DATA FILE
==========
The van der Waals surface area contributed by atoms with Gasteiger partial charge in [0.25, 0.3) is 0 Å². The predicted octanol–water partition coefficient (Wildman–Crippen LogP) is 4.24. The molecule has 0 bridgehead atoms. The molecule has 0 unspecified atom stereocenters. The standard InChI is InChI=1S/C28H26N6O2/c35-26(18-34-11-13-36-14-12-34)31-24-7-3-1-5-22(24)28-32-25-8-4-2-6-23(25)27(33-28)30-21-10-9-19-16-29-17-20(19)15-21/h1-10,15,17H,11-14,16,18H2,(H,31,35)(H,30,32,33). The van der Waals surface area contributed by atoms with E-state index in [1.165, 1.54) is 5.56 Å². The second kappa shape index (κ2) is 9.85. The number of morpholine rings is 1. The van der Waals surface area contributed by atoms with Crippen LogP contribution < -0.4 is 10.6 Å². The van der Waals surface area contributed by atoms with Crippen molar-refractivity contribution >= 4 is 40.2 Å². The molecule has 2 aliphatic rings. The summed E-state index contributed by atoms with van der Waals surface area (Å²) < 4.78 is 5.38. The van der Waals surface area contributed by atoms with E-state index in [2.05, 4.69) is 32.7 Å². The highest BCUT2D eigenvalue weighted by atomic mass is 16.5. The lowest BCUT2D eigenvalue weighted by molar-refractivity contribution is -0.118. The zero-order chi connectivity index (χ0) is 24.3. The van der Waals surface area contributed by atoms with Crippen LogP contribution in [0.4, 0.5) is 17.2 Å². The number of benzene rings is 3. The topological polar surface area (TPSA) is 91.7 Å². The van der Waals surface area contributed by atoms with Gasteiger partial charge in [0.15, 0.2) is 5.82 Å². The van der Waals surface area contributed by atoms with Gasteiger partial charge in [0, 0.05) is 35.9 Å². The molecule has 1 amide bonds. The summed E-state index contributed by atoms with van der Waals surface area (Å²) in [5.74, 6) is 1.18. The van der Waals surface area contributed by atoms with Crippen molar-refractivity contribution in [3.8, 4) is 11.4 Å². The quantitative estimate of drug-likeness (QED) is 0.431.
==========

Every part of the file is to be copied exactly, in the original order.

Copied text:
The van der Waals surface area contributed by atoms with Gasteiger partial charge in [0.25, 0.3) is 0 Å². The predicted octanol–water partition coefficient (Wildman–Crippen LogP) is 4.24. The molecule has 0 bridgehead atoms. The molecule has 0 unspecified atom stereocenters. The standard InChI is InChI=1S/C28H26N6O2/c35-26(18-34-11-13-36-14-12-34)31-24-7-3-1-5-22(24)28-32-25-8-4-2-6-23(25)27(33-28)30-21-10-9-19-16-29-17-20(19)15-21/h1-10,15,17H,11-14,16,18H2,(H,31,35)(H,30,32,33). The van der Waals surface area contributed by atoms with E-state index in [1.165, 1.54) is 5.56 Å². The second kappa shape index (κ2) is 9.85. The number of morpholine rings is 1. The van der Waals surface area contributed by atoms with Crippen LogP contribution < -0.4 is 10.6 Å². The van der Waals surface area contributed by atoms with Crippen molar-refractivity contribution >= 4 is 40.2 Å². The molecule has 2 aliphatic rings. The summed E-state index contributed by atoms with van der Waals surface area (Å²) < 4.78 is 5.38. The van der Waals surface area contributed by atoms with E-state index in [2.05, 4.69) is 32.7 Å². The highest BCUT2D eigenvalue weighted by atomic mass is 16.5. The lowest BCUT2D eigenvalue weighted by molar-refractivity contribution is -0.118. The zero-order chi connectivity index (χ0) is 24.3. The van der Waals surface area contributed by atoms with Crippen LogP contribution in [0.4, 0.5) is 17.2 Å². The number of benzene rings is 3. The topological polar surface area (TPSA) is 91.7 Å². The van der Waals surface area contributed by atoms with Gasteiger partial charge in [0.15, 0.2) is 5.82 Å². The van der Waals surface area contributed by atoms with Gasteiger partial charge in [0, 0.05) is 35.9 Å². The molecule has 1 amide bonds. The summed E-state index contributed by atoms with van der Waals surface area (Å²) in [5.74, 6) is 1.18. The van der Waals surface area contributed by atoms with Crippen molar-refractivity contribution in [3.8, 4) is 11.4 Å². The quantitative estimate of drug-likeness (QED) is 0.431.